Carmelita Swain’s kids play a lot of sports, so X-rays are a part of life.
What the Tacoma woman didn’t expect was for someone from MultiCare to call her just a week after her two sons were treated at Mary Bridge Children’s Hospital and demand immediate payment of the $3,000 bill or it would be sent to collections.
“I have Tricare,” Swain said Wednesday, referring to the insurance she receives through the U.S. military as a retired Army medic. MultiCare “told me it wasn’t covered and I had to pay the bill that day.”
Swain’s story was one of a handful featured in a critical report issued Wednesday by Washington CAN, a community organization. The report focuses on two aspects of MultiCare’s collections: “traumatic” point-of-service billing — collecting payment from patients while they’re still in the hospital for treatment — and of “aggressively” garnishing wages and charging unreasonably high interest on medical debt. Read more here
In January 2009, MultiCare Health System did all it could to save the life of a 6-year-old boy who’d been grievously injured at a monster truck show at the Tacoma Dome.
Eleven months later, the regional health-care giant sued Sebastian Hizey’s estate to recoup as much money as possible for the services it provided to the boy, who died despite the care he received at Mary Bridge Children’s Hospital.
Internal documents made public as part of an ongoing, unrelated lawsuit against MultiCare show there were two reasons for the decision to ignore the boy’s insurance coverage and go after a settlement his estate ultimately received from the organizers of the monster truck show.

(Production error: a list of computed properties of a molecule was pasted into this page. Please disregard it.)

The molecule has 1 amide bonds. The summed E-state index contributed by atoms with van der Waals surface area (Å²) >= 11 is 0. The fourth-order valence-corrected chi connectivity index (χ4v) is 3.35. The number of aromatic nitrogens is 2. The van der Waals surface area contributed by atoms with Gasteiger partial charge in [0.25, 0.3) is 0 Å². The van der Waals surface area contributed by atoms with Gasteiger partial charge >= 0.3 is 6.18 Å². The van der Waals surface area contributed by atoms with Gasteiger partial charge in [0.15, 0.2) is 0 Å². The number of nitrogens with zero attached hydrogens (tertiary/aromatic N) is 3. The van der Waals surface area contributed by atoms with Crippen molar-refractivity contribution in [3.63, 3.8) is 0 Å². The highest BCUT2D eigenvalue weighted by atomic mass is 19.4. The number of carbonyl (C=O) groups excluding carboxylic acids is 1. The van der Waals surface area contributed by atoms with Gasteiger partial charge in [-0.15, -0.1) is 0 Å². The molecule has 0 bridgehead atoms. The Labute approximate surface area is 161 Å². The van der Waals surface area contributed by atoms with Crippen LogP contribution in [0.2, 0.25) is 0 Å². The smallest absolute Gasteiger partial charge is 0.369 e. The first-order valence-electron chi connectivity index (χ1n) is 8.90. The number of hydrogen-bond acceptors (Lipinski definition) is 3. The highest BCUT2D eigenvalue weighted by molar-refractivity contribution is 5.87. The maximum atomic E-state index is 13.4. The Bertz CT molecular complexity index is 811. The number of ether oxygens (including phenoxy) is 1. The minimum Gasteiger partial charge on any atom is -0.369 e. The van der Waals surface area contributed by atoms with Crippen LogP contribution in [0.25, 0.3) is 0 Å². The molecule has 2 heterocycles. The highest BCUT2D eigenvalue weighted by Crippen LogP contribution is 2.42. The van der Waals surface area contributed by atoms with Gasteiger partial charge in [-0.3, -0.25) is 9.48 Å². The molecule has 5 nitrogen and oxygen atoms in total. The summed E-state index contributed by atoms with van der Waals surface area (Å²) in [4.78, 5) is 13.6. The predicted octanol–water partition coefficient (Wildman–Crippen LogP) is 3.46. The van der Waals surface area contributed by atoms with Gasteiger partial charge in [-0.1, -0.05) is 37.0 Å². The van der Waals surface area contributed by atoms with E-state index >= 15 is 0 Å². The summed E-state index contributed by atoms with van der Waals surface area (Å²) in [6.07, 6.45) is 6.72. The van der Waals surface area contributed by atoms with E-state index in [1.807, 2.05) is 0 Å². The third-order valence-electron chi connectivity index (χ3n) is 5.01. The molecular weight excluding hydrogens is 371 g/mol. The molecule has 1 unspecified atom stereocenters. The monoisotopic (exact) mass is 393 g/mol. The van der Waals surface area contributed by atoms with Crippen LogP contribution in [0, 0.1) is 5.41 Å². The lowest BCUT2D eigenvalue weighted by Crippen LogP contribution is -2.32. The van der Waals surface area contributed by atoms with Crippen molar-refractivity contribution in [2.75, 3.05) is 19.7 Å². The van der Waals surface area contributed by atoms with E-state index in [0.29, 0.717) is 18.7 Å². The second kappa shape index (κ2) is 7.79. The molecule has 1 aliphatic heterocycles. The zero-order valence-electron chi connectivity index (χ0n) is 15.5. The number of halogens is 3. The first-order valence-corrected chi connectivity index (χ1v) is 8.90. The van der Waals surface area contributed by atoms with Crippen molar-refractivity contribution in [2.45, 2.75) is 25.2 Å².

First, MultiCare officials thought they could get more money from the settlement than from Medicaid, perhaps thousands more. Read more here
Low-income patients in Tacoma have sued MultiCare, alleging the hospital system failed to screen them for free or discounted care before sending them to debt collectors.
Joncee Hull and Sharon Shrout argue in their class action that they were underinsured, couldn’t afford the MultiCare bills for treatment at Tacoma General Hospital and Mary Bridge Children’s Hospital and should have qualified for so-called “charity care” under state law.
MultiCare subjected “uninsured and underinsured patients to collection efforts without first affirmatively screening them to determine their financial eligibility for free or discounted hospital care,” the lawsuit alleges. Read more here